WASHINGTON, Sep. 20
President Bush meets with Palestinian President Mahmoud Abbas at 9:30 am ET at the Waldorf-Astoria in New York City before returning to the White House at 12:55 pm ET.
And that interview with CNN's Wolf Blitzer we mistakenly told you about yesterday, happens today. It airs at 4:00 pm and 7:00 pm ET. According to a source familiar with Blitzer's thinking, he plans to ask the President if any of his grandparents are Jewish.
The President's UN hallway buddy, former President Bill Clinton (a/k/a: America's first Jewish president), kicks off the second annual meeting of the Clinton Global Initiative today with the help of First Lady Laura Bush, who is scheduled to deliver remarks at 10:00 am ET in New York City.
Other headliners at the CGI today include: Thomas Friedman, Ellen Johnson-Sirleaf, Pervez Musharraf, Javier Solana, and Alvaro Uribe Velez. (And that's just one panel!) The opening reception takes place tonight at 7:30 pm ET at the Museum of Modern Art. Get all your schedule info here: LINK
ABC News' Jessica Yellin hears that "when the First Lady speaks at the Clinton Global Initiative today she'll announce a new partnership with the Case Foundation (Steve and Jean Case) to help bring clean water to sub-Saharan African countries. They're investing in a system that uses merry-go-rounds. When kids play on the merry-go-round it powers septic systems to clean the water."
More Yellin: "Also expect the First Lady to highlight the Bush Administration's work on AIDS. Mrs. Bush will also address literacy, poverty, and global health."
The House is in session today with Voter ID legislation on the floor. The Senate is in session today and tackles the border security/fence legislation recently passed by the House.
The House GOP leadership talks national and border security at a 10:00 am ET post-conference meeting stakeout. The House Democratic leadership talks national and economic security at its 10:00 am ET post-caucus meeting stakeout.
The Senate Democratic leadership holds a 10:45 am ET press conference announcing plans to embark upon (partisan) oversight of the Iraq war.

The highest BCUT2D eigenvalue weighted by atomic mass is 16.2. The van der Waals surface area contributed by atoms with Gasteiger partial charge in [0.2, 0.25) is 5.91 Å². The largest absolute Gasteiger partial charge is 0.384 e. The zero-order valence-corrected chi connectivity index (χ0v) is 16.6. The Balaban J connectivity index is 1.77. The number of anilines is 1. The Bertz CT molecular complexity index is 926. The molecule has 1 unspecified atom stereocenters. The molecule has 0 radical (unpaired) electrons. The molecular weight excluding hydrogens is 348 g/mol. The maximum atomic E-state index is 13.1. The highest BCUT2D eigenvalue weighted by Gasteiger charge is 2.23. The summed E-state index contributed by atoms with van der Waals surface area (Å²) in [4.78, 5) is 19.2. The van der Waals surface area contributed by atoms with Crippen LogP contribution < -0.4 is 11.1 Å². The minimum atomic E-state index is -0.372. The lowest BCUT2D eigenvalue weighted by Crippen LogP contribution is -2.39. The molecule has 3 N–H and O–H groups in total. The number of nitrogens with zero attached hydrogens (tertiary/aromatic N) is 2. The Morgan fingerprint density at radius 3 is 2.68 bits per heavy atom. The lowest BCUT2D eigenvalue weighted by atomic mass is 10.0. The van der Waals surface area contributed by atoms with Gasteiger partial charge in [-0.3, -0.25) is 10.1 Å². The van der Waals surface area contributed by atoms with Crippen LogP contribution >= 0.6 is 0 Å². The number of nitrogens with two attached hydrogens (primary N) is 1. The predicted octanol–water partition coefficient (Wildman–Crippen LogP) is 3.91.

According to excerpts "obtained" by ABC News, Sen. Reid plans to say: "Since the Republicans who run the Senate won't fulfill their constitutional duty. Democrats will take it upon ourselves. We will hold a series of oversight hearings into the war in Iraq. We will bring real witnesses. We will ask tough questions. And we will get the truth."
Sen. Joe Biden (D-DE) was scheduled to deliver an 8:30 am ET speech on his plan for the way forward in Iraq at the Council on Foreign Relations in Washington, DC.
Sen. John McCain (R-AZ) was scheduled to discuss technology-related issues at 7:45 am ET as part of the Northern Virginia Technology Council's Titans Breakfast at the Capital Hilton in Washington, DC.
Sen. Barack Obama (D-IL) delivers a speech on energy independence at 12:30 pm ET as part of MoveOn.Org's "Progressive Vision" speech series at Georgetown University in Washington, DC. Later today, Sen. Obama campaigns with Jim Webb (D-VA) in Alexandria, VA.
Gov. George Pataki (R-NY), a potential 2008 opponent of George Allen's for the nomination, makes remarks at an Israel solidarity rally at 1:00 pm ET in New York City.
Sen. Debbie Stabenow (D-MI) was scheduled to speak at 8:30 am ET as part of the 2006 National Long Term Care Symposium along with former House Speaker Newt Gingrich (R-GA) at the Renaissance Hotel in Washington, DC.
Ohio gubernatorial candidates Rep. Ted Strickland (D-OH) and Ken Blackwell (R-OH) face off in a debate in Cleveland, OH.
Young Voter Strategies unveils the results of a new poll showing the voting attitudes of 18-30 year olds in the 2006 election cycle at a 10:00 am ET news conference at George Washington University in Washington, DC.